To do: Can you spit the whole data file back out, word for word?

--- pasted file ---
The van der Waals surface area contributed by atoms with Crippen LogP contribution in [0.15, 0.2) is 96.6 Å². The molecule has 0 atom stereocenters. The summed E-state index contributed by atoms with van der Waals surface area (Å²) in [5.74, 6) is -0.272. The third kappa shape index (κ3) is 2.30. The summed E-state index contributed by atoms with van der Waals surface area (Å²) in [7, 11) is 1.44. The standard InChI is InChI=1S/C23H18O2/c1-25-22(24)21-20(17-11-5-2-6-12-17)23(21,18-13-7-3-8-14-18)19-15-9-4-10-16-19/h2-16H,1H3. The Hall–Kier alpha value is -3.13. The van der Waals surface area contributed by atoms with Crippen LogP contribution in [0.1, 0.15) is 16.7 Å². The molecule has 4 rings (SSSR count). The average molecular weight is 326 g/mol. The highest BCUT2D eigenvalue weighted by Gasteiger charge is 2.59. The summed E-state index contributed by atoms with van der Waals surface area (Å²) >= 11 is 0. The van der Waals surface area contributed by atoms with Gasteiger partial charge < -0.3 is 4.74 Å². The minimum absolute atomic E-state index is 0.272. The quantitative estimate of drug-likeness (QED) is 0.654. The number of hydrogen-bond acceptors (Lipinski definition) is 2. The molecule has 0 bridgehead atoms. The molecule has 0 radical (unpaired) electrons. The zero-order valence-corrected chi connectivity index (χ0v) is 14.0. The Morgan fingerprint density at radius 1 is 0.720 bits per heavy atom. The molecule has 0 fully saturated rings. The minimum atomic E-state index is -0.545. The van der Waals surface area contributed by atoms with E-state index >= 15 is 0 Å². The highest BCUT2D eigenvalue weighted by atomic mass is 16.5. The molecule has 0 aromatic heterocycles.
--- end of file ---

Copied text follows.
The van der Waals surface area contributed by atoms with Crippen LogP contribution in [0.15, 0.2) is 96.6 Å². The molecule has 0 atom stereocenters. The summed E-state index contributed by atoms with van der Waals surface area (Å²) in [5.74, 6) is -0.272. The third kappa shape index (κ3) is 2.30. The summed E-state index contributed by atoms with van der Waals surface area (Å²) in [7, 11) is 1.44. The standard InChI is InChI=1S/C23H18O2/c1-25-22(24)21-20(17-11-5-2-6-12-17)23(21,18-13-7-3-8-14-18)19-15-9-4-10-16-19/h2-16H,1H3. The Hall–Kier alpha value is -3.13. The van der Waals surface area contributed by atoms with Crippen LogP contribution in [0.1, 0.15) is 16.7 Å². The molecule has 4 rings (SSSR count). The average molecular weight is 326 g/mol. The highest BCUT2D eigenvalue weighted by Gasteiger charge is 2.59. The summed E-state index contributed by atoms with van der Waals surface area (Å²) >= 11 is 0. The van der Waals surface area contributed by atoms with Gasteiger partial charge < -0.3 is 4.74 Å². The minimum absolute atomic E-state index is 0.272. The quantitative estimate of drug-likeness (QED) is 0.654. The number of hydrogen-bond acceptors (Lipinski definition) is 2. The molecule has 0 bridgehead atoms. The molecule has 0 radical (unpaired) electrons. The zero-order valence-corrected chi connectivity index (χ0v) is 14.0. The Morgan fingerprint density at radius 1 is 0.720 bits per heavy atom. The molecule has 0 fully saturated rings. The minimum atomic E-state index is -0.545. The van der Waals surface area contributed by atoms with E-state index >= 15 is 0 Å². The highest BCUT2D eigenvalue weighted by atomic mass is 16.5. The molecule has 0 aromatic heterocycles.